We get a lot of birthday invitations that read, “please, no gifts.” I understand that impulse. Filling the house with more plastic is not my idea of progress, and I hate the idea that someone would feel burdened upon being invited to one of our parties.
Prior to one of Carter’s preschool year parties I tried it- I sent out invites with a cute, “your presence is our present” message and promptly got a phone call from the mom of one of his best buddies at school.
Friend’s mom: Amy? Your invitation says no gifts.
Friend’s Mom: Are you serious?
Me: Um, well, yes. Well, blah blah plastic and the environment, blah blah budget and plenty-
Friend’s Mom: Hm. My son has already been talking about shopping for Carter and he’s very excited about it, so I’m sure you won’t begrudge him a chance to give a good gift, will you? I mean isn’t that part of the fun of birthdays?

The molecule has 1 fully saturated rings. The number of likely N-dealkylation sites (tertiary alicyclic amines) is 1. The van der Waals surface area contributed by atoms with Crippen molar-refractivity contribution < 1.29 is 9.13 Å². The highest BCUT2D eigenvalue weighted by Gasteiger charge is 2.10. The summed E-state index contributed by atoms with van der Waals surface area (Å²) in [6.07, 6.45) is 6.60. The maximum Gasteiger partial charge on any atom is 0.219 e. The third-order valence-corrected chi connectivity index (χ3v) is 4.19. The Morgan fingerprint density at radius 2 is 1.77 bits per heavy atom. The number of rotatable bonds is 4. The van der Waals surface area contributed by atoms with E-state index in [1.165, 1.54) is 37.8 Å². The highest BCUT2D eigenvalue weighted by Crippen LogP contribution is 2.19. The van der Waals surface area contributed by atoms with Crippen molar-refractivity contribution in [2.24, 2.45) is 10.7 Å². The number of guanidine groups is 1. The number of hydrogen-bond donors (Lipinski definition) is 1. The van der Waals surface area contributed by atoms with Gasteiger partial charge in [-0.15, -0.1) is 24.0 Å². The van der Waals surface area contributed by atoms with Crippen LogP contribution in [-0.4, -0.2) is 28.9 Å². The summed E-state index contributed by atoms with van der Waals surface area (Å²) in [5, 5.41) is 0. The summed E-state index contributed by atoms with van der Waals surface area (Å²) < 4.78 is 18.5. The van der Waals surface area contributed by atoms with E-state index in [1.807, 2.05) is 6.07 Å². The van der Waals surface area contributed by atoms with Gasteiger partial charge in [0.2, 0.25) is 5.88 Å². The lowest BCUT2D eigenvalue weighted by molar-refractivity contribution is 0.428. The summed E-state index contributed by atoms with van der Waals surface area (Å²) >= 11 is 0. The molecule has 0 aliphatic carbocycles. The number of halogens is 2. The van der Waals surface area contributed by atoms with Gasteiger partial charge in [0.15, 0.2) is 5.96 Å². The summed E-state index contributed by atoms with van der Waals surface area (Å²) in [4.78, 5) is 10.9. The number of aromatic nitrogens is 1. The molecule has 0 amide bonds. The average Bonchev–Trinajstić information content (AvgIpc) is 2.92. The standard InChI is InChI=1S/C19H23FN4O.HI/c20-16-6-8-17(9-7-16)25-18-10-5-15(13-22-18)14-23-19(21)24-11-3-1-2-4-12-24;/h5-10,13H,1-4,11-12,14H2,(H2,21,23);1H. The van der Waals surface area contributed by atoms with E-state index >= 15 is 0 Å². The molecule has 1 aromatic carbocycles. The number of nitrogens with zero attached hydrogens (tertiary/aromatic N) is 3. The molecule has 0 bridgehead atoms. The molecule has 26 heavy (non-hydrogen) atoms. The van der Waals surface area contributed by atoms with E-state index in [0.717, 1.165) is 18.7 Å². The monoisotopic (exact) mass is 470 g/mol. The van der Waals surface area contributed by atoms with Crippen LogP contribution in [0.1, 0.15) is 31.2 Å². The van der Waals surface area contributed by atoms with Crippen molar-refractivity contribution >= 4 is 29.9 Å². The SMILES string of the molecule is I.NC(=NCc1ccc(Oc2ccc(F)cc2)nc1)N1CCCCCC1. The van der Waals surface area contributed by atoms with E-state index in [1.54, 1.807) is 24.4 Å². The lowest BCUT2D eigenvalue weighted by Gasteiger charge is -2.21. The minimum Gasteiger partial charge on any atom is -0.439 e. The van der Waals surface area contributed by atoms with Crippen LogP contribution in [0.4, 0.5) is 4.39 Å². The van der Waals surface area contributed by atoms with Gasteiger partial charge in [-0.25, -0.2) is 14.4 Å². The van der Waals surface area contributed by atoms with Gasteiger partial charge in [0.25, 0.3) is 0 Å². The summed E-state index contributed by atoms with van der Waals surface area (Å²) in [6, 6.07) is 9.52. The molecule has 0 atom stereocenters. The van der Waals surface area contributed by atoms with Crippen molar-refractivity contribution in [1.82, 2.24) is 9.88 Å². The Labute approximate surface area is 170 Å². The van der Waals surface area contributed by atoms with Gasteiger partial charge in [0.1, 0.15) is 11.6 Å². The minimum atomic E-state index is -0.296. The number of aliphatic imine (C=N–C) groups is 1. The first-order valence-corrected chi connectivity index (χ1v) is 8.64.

I started paying attention to what Carter was learning and doing on gift-giving occasions. Even at a young age, he was a generous and thoughtful giver. When he scours catalogs, he isn’t only looking at things he enjoys- he lists which items would be perfect for which friends and why. We’ve never wandered Target aimlessly searching for a ticket into the party, we’ve headed out with a mission, Carter listing the qualities that would make the gift “perfect.”
Since that year, Carter has received homemade gifts, stories, pictures, action heroes and books for his birthdays- he enjoys all of them, but I think what he enjoys most is thinking about those people thinking about him. Giving a gift says, “hey- I thought of you when you weren’t here- you stay in my heart.”
As to the plastic accumulation, there are several alternatives. Coupons for special events, tickets to the movies, parts to a toy he already has like Legos or K-nex are all things that don’t contribute to further clutter in our home. Sharing a book you have already read and treasured or finding the perfect used toy is a way to reduce the impact on the environment. One of Archie’s favorite gifts is a robot made of cardboard boxes, aluminum cans and duct tape. It truly is the thought, and communicating it, that counts.Tags: birthday parties, gifts, kids, relationships